Music: Pink Martini / Hammersmith Apollo
I’m certain the leading lights in easy listening Pink Martini were late to the stage at the Hammersmith Apollo. I only say this because being a classical music fan, I’m used to concerts starting at the time stated on the ticket. This one was due to start 7.30pm. We were still waiting at 7.47pm.
No matter really. Pink Martini’s set list contained all our favourites – including Dosvedanya Mio Bombino, Hey Eugene and Hang On Little Tomato as well as a few tracks from their new album including Splendour in the Grass and the slightly more engaging and (apparently their most controversial song to date) Bippy Botty Betty – a song about a tranvestite.
The band, fronted by pianist Thomas Lauderdale with China Forbes on lead vocals, clearly felt at ease inside the Hammersmith Apollo and were quick to strike up a rapport with the near capacity audience.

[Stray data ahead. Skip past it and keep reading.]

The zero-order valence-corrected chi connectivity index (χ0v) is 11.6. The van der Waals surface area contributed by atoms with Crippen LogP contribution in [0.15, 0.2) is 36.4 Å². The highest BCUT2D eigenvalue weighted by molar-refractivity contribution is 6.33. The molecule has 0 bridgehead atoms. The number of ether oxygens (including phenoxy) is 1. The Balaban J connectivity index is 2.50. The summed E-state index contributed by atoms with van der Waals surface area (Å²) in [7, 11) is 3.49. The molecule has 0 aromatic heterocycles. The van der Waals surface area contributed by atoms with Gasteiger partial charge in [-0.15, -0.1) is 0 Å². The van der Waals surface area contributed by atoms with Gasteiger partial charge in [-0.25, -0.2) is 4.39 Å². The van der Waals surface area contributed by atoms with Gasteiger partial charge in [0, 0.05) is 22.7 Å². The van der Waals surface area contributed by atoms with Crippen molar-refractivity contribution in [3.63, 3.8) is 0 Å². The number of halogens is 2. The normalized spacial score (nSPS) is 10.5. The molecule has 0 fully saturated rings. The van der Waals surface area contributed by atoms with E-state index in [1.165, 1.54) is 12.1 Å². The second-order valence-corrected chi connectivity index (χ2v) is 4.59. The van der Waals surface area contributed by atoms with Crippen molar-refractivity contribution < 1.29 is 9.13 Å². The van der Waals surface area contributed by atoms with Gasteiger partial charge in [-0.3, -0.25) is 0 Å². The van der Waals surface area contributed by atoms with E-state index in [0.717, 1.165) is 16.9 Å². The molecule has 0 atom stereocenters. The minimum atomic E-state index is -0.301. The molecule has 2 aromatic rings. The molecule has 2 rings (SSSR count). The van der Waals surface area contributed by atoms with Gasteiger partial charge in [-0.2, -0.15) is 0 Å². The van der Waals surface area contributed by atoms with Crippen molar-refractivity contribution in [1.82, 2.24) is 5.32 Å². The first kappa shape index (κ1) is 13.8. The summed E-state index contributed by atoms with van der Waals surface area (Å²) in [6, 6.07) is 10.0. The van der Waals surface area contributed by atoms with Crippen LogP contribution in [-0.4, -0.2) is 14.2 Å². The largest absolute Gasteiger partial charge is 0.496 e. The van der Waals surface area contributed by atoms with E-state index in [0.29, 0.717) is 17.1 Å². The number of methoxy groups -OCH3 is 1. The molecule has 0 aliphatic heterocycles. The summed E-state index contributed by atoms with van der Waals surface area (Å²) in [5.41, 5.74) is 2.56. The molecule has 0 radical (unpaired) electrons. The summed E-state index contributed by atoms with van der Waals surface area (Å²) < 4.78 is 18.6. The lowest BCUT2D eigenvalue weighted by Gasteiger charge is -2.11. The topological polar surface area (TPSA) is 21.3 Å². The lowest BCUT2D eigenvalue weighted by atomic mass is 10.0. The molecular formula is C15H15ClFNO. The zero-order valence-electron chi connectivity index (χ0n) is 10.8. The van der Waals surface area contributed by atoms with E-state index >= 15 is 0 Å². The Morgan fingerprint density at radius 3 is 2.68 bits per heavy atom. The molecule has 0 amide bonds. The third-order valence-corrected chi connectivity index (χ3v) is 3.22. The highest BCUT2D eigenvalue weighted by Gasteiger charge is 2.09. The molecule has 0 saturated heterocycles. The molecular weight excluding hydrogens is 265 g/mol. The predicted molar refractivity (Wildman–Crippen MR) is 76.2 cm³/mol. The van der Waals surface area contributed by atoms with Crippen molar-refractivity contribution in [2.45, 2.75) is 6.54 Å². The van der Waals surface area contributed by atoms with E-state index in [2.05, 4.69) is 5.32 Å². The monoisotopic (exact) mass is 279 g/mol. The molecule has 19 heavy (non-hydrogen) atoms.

But whilst their performance enthralled – members of the audience were literally dancing in the aisles during the encore Brasil – it did also prove that their reputation is established primarily on their studio production. Hang On Little Tomato lacked intimacy (in addition to its clarinet line). Sometimes the piano overpowered, so too the percussion section.
That said, the band got a standing ovation from some members of the terribly well-behaved audience. No-one leaves a Pink Martini gig saying they didn’t really enjoy it. If anyone does, you can be assured they’re just being curmudgeonly.